I Hate Piñatas Surviving Life’s Unexpected Surprises Review

I HATE PINATAS

Surviving Life’s Unexpected Surprises

A Memoir

by

Heather Maloy

Heart surgery doesn’t happen in a vacuum. This is what Heather Maloy learned first-hand when her son, Colman, was diagnosed in utero with a combination of congenital heart defects which are fatal without surgical intervention. I Hate Piñatas is a compelling story of hope and strength that vacillates between heartbreaking and outrageously funny as Maloy takes you through what three heart surgeries in three years looked like for one family.

Author’s Note: I Hate Piñatas is not an inspirational book, but rather a true and honest account of what we went through as a family. In my quest to keep it real, there are curse words contained within the story. However, it’s my hope that this book will leave you feeling inspired.

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Awards won by I HATE PINATAS
  • 2015 Independent Publisher Book Awards’ Gold Medalist – Best Adult Non-Fiction E-Book
  • Honorable Mention in the 2015 San Francisco Book Festival
  • 2015 Indie Excellence Awards’ Finalist – Memoir.

Kirkus Review

Maloy bares her heart (and sometimes her teeth) in an honest debut that’s both snarky and sweet.

It’s hard to imagine that a memoir about a baby with a rare heart defect could make readers laugh. But that’s what “Crazy Heart Mama” Maloy’s blunt South Texas voice does. Sometimes her irreverent humor feels more like whistling in the dark; e.g., when first finding out that something could be wrong with her baby, she sadly wonders if he’ll be a “bobblehead.” Other times, her gritty humor is a pressure valve releasing stress, albeit in a juvenile way, such as when she felt like telling her mother-in-law to “go eat a giant bag of dicks.” And there are a few startling admissions; for example, when sick baby Colman wouldn’t sleep, she almost called him a “little fucker.” But honesty is the beauty of Maloy’s to-the-point voice. What sleep-deprived mom hasn’t fantasized—even with a healthy baby—about handing her screaming bundle of poop to somebody else for eight hours? The fact is that when Colman was diagnosed with hypoplastic left heart syndrome and a leaky valve, Maloy rolled up her sleeves and became his biggest advocate. Describing Colman’s condition as being born with “half a heart,” Maloy adroitly details the excruciating choices she and her husband had to make. None of the options were good. The author’s brusque voice may make some readers flinch—at times, even her family thought she was cold—but there’s no doubt that she dearly loves her son. Whether it was caring for Colman’s bloody hernia, being covered in projectile vomit, or waiting through surgery during which her baby would be clinically dead, Maloy’s well-written, heart-rending story spares no detail.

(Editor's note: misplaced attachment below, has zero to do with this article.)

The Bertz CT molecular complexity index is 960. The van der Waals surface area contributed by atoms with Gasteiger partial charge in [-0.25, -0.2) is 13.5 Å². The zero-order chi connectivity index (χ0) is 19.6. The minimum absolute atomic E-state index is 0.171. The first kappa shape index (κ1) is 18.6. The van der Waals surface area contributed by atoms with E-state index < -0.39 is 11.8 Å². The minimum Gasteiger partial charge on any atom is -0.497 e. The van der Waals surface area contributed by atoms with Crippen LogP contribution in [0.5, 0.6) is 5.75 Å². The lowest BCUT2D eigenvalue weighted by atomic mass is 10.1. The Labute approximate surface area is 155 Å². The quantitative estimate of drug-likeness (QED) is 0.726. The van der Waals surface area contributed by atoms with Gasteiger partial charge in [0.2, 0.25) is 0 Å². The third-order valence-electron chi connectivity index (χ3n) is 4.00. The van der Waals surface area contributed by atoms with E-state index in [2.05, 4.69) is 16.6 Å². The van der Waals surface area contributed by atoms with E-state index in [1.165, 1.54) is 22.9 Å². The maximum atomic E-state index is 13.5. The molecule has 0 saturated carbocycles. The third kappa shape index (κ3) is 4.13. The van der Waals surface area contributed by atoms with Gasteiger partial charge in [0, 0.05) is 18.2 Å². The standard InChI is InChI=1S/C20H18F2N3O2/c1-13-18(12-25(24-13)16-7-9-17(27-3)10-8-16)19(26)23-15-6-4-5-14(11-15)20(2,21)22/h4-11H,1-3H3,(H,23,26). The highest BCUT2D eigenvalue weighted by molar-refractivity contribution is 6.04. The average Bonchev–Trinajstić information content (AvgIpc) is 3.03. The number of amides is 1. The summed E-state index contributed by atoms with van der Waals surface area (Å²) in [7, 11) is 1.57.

A heartbreaking, inspirational account.

Heather Maloy works full-time as a court reporter in district court and writes sporadically on her blog, Crazy Heart Mama.

She lives in San Antonio, Texas with her husband, three boys, and their dog Buster, who doesn’t seem to mind that none of his people are dog people.

When the opportunity came up to review I Hate Piñatas: Surviving Life’s Unexpected Surprises, I knew that I had to jump on it. I spent a good portion of my life dealing with heart issues, especially when I was younger, and was eager to see how my story and Maloy’s story were similar. I have to say, the thing I loved most about this book is how honest Maloy was with her emotions. Maloy didn’t try to sugar coat any of it and wasn’t afraid to use curse words when needed. I remember being younger and my parents worrying about me and my condition and it truly takes a lot of a parent. I can vaguely remember the tears during doctor appointments or on days when I just wasn’t do the best. As I got older, my parents would later tell me of how they felt during these times and it was heartbreaking to hear that they felt that way, but it was interesting to see how Maloy had felt the same way in her situation. Now, don’t go thinking that this memoir is just going to make you sad and cry. Yes, you will feel sad and probably cry at parts, but Maloy finds a way to add humor to it, which despite the awful circumstances Maloy and her family faced, one can always find humor.

I am giving I Hate Piñatas: Surviving Life’s Unexpected Surprises 5/5 starrs, for being a beautifully done memoir of what it is like for a parent and a family to struggle with a child facing heart issues. I’ve tried reading other memoirs or short stories on this subject, but I Hate  Piñatas to be my favorite and most relatable.

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